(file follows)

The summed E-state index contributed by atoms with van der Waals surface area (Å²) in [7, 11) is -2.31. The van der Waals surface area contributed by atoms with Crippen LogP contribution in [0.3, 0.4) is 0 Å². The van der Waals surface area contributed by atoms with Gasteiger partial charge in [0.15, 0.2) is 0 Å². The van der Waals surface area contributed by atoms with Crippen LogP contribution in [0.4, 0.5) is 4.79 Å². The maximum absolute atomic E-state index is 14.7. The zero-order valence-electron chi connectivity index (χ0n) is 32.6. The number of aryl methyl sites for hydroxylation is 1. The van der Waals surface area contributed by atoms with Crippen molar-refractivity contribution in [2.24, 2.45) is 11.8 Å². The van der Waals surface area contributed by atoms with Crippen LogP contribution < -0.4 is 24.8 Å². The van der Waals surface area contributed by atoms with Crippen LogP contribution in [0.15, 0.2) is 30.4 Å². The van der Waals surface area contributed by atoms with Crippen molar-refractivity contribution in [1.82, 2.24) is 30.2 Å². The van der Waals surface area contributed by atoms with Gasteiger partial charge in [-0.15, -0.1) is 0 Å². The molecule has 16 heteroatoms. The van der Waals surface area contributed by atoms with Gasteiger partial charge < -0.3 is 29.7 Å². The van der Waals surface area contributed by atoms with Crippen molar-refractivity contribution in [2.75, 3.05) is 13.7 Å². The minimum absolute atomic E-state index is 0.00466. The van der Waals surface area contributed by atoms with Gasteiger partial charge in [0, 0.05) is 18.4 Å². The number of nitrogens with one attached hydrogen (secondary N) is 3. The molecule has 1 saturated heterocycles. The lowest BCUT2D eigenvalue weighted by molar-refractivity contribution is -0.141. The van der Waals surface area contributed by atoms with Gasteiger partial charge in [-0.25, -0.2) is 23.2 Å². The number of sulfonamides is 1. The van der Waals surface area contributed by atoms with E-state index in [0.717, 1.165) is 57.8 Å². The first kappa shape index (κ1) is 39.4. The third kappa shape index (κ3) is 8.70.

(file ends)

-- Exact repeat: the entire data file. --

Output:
The summed E-state index contributed by atoms with van der Waals surface area (Å²) in [7, 11) is -2.31. The van der Waals surface area contributed by atoms with Crippen LogP contribution in [0.3, 0.4) is 0 Å². The van der Waals surface area contributed by atoms with Gasteiger partial charge in [0.15, 0.2) is 0 Å². The van der Waals surface area contributed by atoms with Crippen LogP contribution in [0.4, 0.5) is 4.79 Å². The maximum absolute atomic E-state index is 14.7. The zero-order valence-electron chi connectivity index (χ0n) is 32.6. The number of aryl methyl sites for hydroxylation is 1. The van der Waals surface area contributed by atoms with Crippen molar-refractivity contribution in [2.24, 2.45) is 11.8 Å². The van der Waals surface area contributed by atoms with Crippen LogP contribution < -0.4 is 24.8 Å². The van der Waals surface area contributed by atoms with Crippen LogP contribution in [0.15, 0.2) is 30.4 Å². The van der Waals surface area contributed by atoms with Crippen molar-refractivity contribution in [1.82, 2.24) is 30.2 Å². The van der Waals surface area contributed by atoms with Gasteiger partial charge in [-0.15, -0.1) is 0 Å². The molecule has 16 heteroatoms. The van der Waals surface area contributed by atoms with Gasteiger partial charge < -0.3 is 29.7 Å². The van der Waals surface area contributed by atoms with Crippen molar-refractivity contribution in [2.75, 3.05) is 13.7 Å². The minimum absolute atomic E-state index is 0.00466. The van der Waals surface area contributed by atoms with Gasteiger partial charge in [0, 0.05) is 18.4 Å². The number of nitrogens with one attached hydrogen (secondary N) is 3. The molecule has 1 saturated heterocycles. The lowest BCUT2D eigenvalue weighted by molar-refractivity contribution is -0.141. The van der Waals surface area contributed by atoms with Gasteiger partial charge in [-0.25, -0.2) is 23.2 Å². The number of sulfonamides is 1. The van der Waals surface area contributed by atoms with E-state index in [0.717, 1.165) is 57.8 Å². The first kappa shape index (κ1) is 39.4. The third kappa shape index (κ3) is 8.70.